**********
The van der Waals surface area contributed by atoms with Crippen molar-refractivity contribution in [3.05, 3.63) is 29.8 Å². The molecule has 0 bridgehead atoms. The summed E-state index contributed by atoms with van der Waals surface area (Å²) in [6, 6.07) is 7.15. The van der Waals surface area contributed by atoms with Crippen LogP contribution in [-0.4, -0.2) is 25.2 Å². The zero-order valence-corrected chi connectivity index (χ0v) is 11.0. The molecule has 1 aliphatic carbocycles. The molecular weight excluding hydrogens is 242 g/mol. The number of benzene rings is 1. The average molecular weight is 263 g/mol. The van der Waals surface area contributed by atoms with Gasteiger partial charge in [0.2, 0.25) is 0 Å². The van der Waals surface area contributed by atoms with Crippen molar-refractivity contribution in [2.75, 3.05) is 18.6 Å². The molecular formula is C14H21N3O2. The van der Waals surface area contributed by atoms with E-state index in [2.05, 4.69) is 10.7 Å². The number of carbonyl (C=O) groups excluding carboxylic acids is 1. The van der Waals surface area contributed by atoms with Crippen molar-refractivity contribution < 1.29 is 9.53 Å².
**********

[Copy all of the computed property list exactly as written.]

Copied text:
The van der Waals surface area contributed by atoms with Crippen molar-refractivity contribution in [3.05, 3.63) is 29.8 Å². The molecule has 0 bridgehead atoms. The summed E-state index contributed by atoms with van der Waals surface area (Å²) in [6, 6.07) is 7.15. The van der Waals surface area contributed by atoms with Crippen LogP contribution in [-0.4, -0.2) is 25.2 Å². The zero-order valence-corrected chi connectivity index (χ0v) is 11.0. The molecule has 1 aliphatic carbocycles. The molecular weight excluding hydrogens is 242 g/mol. The number of benzene rings is 1. The average molecular weight is 263 g/mol. The van der Waals surface area contributed by atoms with Gasteiger partial charge in [0.2, 0.25) is 0 Å². The van der Waals surface area contributed by atoms with Crippen molar-refractivity contribution in [2.75, 3.05) is 18.6 Å². The molecular formula is C14H21N3O2. The van der Waals surface area contributed by atoms with E-state index in [2.05, 4.69) is 10.7 Å². The number of carbonyl (C=O) groups excluding carboxylic acids is 1. The van der Waals surface area contributed by atoms with Crippen molar-refractivity contribution < 1.29 is 9.53 Å².